Using plastic instability to validate and test the strength law of a material under pressure
CEA, DAM, DIF, 91297 Arpajon, France
a Corresponding author: firstname.lastname@example.org
Published online: 7 September 2015
In dynamical experiments (pressures higher than 10 GPa, strain rate around 104–106 s−1), metals are classically described using an equation of state and a strength law which is usually set using data from compression or traction tests at low pressure (few MPa) and low strain rates (less than 103 s−1). In consequence, it needs to be extrapolated during dynamical experiments. Classical shock experiments do not allow a fine validation of the stress law due to the interaction with the equation of state. To achieve this aim, we propose to use a dedicated experiment. We started from the works of Barnes et al. (1974 and 1980) where plastic instabilities initiated by a sinusoidal perturbation at the surface of the metal develop with the pressure. We adapted this principle to a new shape of initial perturbation and realized several experiments. We will present the setup and its use on a simple material: gold. We will detail how the interpretation of the experiments, coupled with previous characterization experiments helps us to test the strength lax of this material at high pressure and high strain rate.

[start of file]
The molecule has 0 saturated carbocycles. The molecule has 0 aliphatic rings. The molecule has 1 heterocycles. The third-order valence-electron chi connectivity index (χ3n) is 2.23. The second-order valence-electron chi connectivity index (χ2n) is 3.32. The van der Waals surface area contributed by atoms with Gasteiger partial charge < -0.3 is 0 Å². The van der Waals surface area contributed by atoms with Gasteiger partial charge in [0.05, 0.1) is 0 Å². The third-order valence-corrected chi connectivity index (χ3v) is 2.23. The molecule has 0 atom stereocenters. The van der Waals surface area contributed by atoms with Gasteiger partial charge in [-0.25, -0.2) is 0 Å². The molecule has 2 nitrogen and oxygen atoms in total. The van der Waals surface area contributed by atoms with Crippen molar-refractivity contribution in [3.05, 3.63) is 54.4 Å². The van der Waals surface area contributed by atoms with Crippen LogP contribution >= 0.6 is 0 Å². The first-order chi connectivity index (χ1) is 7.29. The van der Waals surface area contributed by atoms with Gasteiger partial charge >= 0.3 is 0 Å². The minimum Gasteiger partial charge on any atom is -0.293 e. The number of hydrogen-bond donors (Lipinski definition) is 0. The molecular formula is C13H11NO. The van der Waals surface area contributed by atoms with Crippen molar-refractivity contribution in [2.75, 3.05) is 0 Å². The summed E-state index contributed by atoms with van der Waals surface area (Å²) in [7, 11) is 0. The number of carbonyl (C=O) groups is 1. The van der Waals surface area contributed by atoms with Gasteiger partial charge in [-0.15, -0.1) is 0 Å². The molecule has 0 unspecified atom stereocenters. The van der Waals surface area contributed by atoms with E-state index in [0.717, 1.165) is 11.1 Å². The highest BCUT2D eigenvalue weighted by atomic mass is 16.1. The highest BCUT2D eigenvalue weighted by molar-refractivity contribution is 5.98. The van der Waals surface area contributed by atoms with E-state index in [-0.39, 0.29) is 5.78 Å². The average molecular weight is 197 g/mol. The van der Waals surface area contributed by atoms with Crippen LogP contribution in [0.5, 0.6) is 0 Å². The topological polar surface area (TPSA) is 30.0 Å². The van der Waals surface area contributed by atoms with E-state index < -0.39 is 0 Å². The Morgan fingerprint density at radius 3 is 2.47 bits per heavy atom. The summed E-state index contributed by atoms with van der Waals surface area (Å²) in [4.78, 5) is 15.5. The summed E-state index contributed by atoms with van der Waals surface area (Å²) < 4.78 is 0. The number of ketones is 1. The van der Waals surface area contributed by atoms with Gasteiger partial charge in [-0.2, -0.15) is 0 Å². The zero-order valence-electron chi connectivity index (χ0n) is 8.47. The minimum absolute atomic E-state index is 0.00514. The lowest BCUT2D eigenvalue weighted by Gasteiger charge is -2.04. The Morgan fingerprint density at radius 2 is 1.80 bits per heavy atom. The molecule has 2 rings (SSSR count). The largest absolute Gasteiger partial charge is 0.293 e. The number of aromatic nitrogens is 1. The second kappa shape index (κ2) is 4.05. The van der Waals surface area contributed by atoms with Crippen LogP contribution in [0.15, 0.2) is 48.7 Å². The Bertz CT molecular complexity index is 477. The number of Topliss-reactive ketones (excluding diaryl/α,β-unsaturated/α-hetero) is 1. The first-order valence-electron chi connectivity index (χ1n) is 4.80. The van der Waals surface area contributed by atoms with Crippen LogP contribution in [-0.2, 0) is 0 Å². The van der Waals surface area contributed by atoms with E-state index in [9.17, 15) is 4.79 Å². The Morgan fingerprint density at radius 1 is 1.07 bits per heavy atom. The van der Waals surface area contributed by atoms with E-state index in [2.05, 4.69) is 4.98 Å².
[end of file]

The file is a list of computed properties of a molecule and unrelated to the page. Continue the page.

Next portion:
© Owned by the authors, published by EDP Sciences, 2015
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